Covid-19 found in raccoon dogs in China strengthens theory of natural origin: Report

NEW YORK: New analysis of genetic samples collected from a seafood market in central China Wuhan shows the presence of the city SARS-CoV-2 virus year raccoon dogs sold here, strengthening the argument for the natural origin of the Covid-19 pandemic, according to an international panel of experts.
The New York Times reported Thursday that the genetic data was obtained from swabs in and around the patient. Huanan Seafood Wholesale Market From January 2020, “shortly after the Chinese authorities closed the market due to the suspected outbreak of the new virus.”
The new evidence comes weeks after an intelligence assessment by the US Department of Energy indicated that an “accidental laboratory leak” from a virology laboratory in Wuhan may have been the cause of the pandemic.
When the animals were removed from the market, researchers took swabs from walls, floors, metal cages and carts used to transport animal cages, the report said.
“In the samples that tested positive for the coronavirus, the international research team found genetic material belonging to animals, including a large amount consistent with a raccoon dog,” it said, citing three scientists involved in the analysis.
After gaining access to the new data, the international team contacted the Chinese researchers who uploaded the files with an offer to collaborate, the report noted.
However, after that, the ranks of GISAID (Global Avian Influenza Data Sharing Initiative) disappeared,” the report said.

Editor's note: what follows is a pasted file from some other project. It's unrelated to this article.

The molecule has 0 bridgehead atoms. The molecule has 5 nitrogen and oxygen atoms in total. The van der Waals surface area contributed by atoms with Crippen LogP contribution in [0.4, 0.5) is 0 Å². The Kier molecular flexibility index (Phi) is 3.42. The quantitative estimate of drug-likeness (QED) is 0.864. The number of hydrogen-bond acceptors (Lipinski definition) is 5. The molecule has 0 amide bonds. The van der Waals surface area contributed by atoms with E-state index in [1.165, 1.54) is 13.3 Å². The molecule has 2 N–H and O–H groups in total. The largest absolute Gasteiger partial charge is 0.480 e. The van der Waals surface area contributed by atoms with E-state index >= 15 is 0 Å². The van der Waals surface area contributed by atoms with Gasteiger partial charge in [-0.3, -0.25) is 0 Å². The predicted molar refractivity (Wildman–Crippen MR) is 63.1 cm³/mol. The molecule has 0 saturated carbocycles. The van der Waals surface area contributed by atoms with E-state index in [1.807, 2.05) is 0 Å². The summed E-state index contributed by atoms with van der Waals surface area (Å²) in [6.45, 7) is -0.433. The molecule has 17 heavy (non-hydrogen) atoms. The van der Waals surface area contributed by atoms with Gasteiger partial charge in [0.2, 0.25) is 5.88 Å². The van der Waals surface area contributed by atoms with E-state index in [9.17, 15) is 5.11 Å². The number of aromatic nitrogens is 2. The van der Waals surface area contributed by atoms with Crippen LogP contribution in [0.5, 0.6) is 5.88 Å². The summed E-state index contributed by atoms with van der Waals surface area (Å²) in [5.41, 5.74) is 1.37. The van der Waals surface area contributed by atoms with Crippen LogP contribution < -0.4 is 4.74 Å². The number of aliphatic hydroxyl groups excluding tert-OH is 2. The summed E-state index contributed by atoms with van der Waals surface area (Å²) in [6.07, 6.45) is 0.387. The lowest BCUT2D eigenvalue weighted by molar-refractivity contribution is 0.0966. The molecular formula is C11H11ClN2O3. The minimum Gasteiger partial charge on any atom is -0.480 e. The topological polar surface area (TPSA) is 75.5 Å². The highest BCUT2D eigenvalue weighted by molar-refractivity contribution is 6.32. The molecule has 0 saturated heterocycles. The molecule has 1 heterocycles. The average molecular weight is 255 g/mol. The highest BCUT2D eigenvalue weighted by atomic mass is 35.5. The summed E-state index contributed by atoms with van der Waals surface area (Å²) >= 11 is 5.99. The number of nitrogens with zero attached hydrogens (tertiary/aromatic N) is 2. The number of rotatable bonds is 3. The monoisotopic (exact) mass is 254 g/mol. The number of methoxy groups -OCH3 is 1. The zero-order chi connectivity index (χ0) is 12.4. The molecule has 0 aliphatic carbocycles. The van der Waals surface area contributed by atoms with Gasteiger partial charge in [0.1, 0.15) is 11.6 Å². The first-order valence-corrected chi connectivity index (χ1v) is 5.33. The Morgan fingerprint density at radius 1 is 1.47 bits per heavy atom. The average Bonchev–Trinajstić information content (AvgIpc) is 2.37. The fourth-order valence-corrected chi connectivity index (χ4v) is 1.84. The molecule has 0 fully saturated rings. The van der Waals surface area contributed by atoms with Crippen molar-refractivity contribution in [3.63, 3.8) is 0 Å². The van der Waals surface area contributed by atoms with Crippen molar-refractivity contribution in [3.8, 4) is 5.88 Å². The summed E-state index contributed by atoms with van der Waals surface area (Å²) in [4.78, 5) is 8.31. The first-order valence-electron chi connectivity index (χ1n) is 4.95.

The report states that the “combination” of the virus and genetic material from the animal does not prove that the raccoon dog itself was infected.
“Even if a raccoon infected a dog, it would not be clear that the animal transmitted the virus to humans. Another animal can transmit the virus to humans, or an infected person can spread the virus to a raccoon dog,” the report said.
“However, as a result of the analysis, it was found that raccoon dogs, fluffy animals that belong to foxes and can be infected with the coronavirus, left genetic marks where the genetic material of the virus remained,” the scientists say.
They noted that the evidence was “consistent” with a scenario where the virus spilled from a wild animal to humans.
“But the genetic data on the market offer the most definitive evidence of how the virus spilled from wild animals to humans outside the laboratory. It also means that Chinese scientists have provided an incomplete account of the evidence that could fill in the details of how the virus spread in the Huanan market,” the report said.
The international team included Michael Urobey, an evolutionary biologist at the University of Arizona; Christian Andersen, a virologist at the Scripps Research Institute in California, and Dr. Edward Holmes, a biologist at the University of Sydney. They started mining the new genetic data last week.
“One model in particular caught their attention. It was taken from a cart linked to a particular stall in the Huanan Market that Holmes visited in 2014,” the report said.
This stall had “caged raccoon dogs” on top of a separate cage that held the birds, “a type of environment conducive to the spread of new viruses.”
“We found relatively quickly that at least one of these samples had a lot of dog nucleic acid along with viral nucleic acid,” said Stephen Goldstein, a virologist at the University of Utah. new analysis.
Goldstein cautioned that “we don’t have a sick animal and we can’t definitively prove that there was a sick animal in that stall.”
“But given that the animals on the market were not sampled at the time, this is as good as we could hope to get,” the virologist said.
The first case of coronavirus was registered in Wuhan province of China in December 2019. According to the World Health Organization, there have been 760,360,956 confirmed cases of COVID-19 worldwide, including 6,873,477 deaths.

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